The Smithsonian Associates (TSA) presents a production
The Rotten-Helve Mountain (Lan Ke Shan)

Saturday, September 30, 2000 at 7:30 PM
Baird Auditorium, Natural History Building, 10th & Constitution Ave., N.W. Washington, DC.

Performance Photo Gallery 

Special Thanks to Anna Wu, President of Kunqu Society and Yin Jifang, Artist Director of Kunqu Society for their invaluable assistance and cooperation in making this production possible.


Zhu Maichen:: Yao Jikun

Cui Shi:

Zhang Jiqing
Messengers/Officers Wang Taiqi
Wu Dezhang
Head Servant Shen Xioming
Female Servant: Song Yang
Wu Tu: Guo Yi
Local Officer: Cai Qinglin
Servant with umbrella: Guo Yi
Soldiers: Wang Taiqi
Wu Dezhang
Yua Yuchen
Yan Kaixuan



Winds and Strings

Kunqu Flute:

Zhou Ming
Er Hu: Zhang QiLan
Pipa: Sun Li
Sheng: Liu Qichao
San-hsian/Zither: Wang Linsong
Ruan/Souna Huang Chenlin


Drum and Clappers: Li Xiaoping
Brass Gongs: Song Bairu
Small Gongs: Huang Shirong
Cymbals: Wang Linsong

Production Staff

Producer: Tong-Ching Chang
Stage Manager: Shou Wenqiang
Production Coordinator: Shen Xiaoming
Dresser: Yan Xiaoling
Make-up: Yang Kueiying
Libretto Translation and  Surtitle Preparation: Tong-Ching Chang
Charles Wilson
Surtitle Technicians: Tong-Ching Chang
Anna Wu


 Act I. Forcing the Divorce. Zhu Maichen, a poor scholar who dreams of receiving an official appointment, earns his living by chopping and selling wood. Zhu is a gentle and caring husband, but Cui Shi, his wife of twenty years, has grown weary of their unrelenting poverty and his apparent indifference to her plight. Recently, Mrs. Wong, a matchmaker has urged her to divorce Zhu Maichen and marry the rich carpenter Wu Tu.

The act opens on a cold and overcast morning as Zhu Maichen arrives at the foot of Rotten-Helve Mountain (Lan Ke Shan) to begin his daily task of chopping wood. It appears that a snowstorm is threatening, so he decides to forgo his labor for the day and return home. Upon reaching the house, Zhu reflects on his domestic situation. Throughout their twenty years of marriage, he and Cui Shi have been destitute while he pursues his consuming interests in scholarly studies and dreams of becoming a civil officer. He laments on his failure as a husband to provide for a decent living for his family and the consequent increasing marital strife. He fears another argument when Cui Shi learns that he was unable to do his wood chopping. As he enters the house, he discovers that his wife has gone out, so he settles down to his studies.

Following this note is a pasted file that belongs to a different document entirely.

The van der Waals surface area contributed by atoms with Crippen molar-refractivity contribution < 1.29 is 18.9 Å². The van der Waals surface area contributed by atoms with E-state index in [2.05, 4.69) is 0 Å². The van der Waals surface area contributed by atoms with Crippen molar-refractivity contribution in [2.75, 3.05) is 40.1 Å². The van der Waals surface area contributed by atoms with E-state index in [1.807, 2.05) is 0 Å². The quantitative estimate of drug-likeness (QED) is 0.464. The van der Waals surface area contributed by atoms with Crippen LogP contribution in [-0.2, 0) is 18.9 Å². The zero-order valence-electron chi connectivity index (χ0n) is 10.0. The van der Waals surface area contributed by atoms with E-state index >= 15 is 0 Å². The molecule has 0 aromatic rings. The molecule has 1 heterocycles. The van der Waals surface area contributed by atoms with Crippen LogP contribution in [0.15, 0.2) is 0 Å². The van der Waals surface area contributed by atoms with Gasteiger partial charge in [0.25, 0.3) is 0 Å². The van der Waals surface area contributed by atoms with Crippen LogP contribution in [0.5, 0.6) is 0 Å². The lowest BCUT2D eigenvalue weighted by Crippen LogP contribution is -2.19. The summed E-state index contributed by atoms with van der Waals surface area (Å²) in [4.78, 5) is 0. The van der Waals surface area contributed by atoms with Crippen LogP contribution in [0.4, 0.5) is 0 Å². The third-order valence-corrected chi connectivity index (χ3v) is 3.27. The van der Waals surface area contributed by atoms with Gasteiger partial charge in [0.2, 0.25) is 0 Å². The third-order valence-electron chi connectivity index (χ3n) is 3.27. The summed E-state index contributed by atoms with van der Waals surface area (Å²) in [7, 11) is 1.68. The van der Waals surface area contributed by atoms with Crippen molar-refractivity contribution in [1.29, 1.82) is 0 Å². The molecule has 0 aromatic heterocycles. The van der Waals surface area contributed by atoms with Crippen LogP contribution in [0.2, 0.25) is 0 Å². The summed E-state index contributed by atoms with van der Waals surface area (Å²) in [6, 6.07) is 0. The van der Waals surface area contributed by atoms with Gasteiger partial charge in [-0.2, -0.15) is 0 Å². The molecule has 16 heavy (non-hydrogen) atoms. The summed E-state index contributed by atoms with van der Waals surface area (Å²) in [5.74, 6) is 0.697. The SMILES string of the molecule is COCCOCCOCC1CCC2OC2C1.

Cui Shi arrives. Unknown to Zhu, she carries a divorce decree, which she intends to force him to sign. Upon discovering that Zhu Maichen has again failed to bring home enough to eat, she loses her temper. His attempt to pacify her by finding a spoonful of rice for her to cook only provokes her further. She picks up a pen and paper and demands a divorce. Zhu calmly puts the pen down and begins to describe the honor and wealth she will enjoy after he passes the civil officer exam, but an exasperated Cui Shi retorts that she see only a daydreamer.

Undaunted, Zhu Maichen tries to humor her by relating his encounter with a fortuneteller six months earlier.  Zhu was told that he possesses a precious object, which he should place on Cui’s head. If it stays, then he will receive a high position and she will become a ranking lady. A gullible Cui Shi anxiously asks to try on the “coronet.” When she realizes that it is just a basket, she explodes in anger. Cui demands that Zhu Maichen agree to an “arrangement” immediately.  Zhu assumes that she simply wants a promissory note to buy some rice, but Cui Shi declares that she wants a divorce decree with permission for her to remarry.  Zhu Maichen is startled, but as he recovers from his initial shock, he begins to scoff at the idea. Who will want to marry a woman over forty? He teases her with taunts of  “divorced woman”, but Cui Shi sadly responds that she is leaving him simply to escape her poverty,

Beginning to comprehend the seriousness of her demand, Zhu pleas with her to reconsider, but Cui Shi remains adamant. How he could possibly become a civil officer if he does not even know how to write a divorce decree?  She then presents him with the divorce decree that she had prepared earlier. The stunned Zhu Maichen is almost speechless. Cui Shi reads him the terms of the divorce and proclaims that henceforth they are separated. As she drags him to the table to obtain his finger fingerprint, Zhu Maichen continues to plead and remonstrate, to no avail. When he finally capitulates and slams his thumb onto the decree to provide the needed fingerprint, Cui Shi quickly retrieves the paper. “Honorable Zhu Maichen,” she sneers, “farewell.” With one last plea, Zhu struggles to retrieve the decree, but Cui Shi refuses to yield.

Zhu Maichen slumps to the floor in numbed dejection. She does not want to be cold hearted, Cui explains softly, but if he cannot support her, he should not have married her.  She puts a tael of silver on the table and tells him that from now on he must leave her alone. Zhu shows no response, and with nothing more to be said or done, Cui Shi leaves.  When he becomes aware that she has gone, Zhu frantically stumbles around the room, gradually regaining his composure. He spots the tael of silver and throws it to the ground. He stands, picks up a book and with painful resolve, stiffens his back and exits the room with determined dignity.

Act II. A Maddening Dream.  Following her divorce from Zhu Maichen, Cui Shi married the rich carpenter Wu Tu, a decision she soon came to regret. Her new husband proved to be overbearing and brutish, and she was eventually forced to leave him and move into the run down quarters of Mrs. Wong.

It is now several months since Cui Shi left Zhu Maichen. Two official messengers appear and announce that they are on their way to inform Zhu Maichen that he has just been appointed County Magistrate. Meanwhile, at Mrs. Wong’s hut, Cui contemplates the consequences of her past conduct. When she steps outside to look for Mrs. Wong, she meets the two messengers who explain their mission. As Cui ponders the news, she imagines how excited and happy she would have been in anticipation of becoming a lady of rank. She hopes for a moment that Zhu might still retain his affection for her, but her thoughts quickly return to the reality of her present circumstances.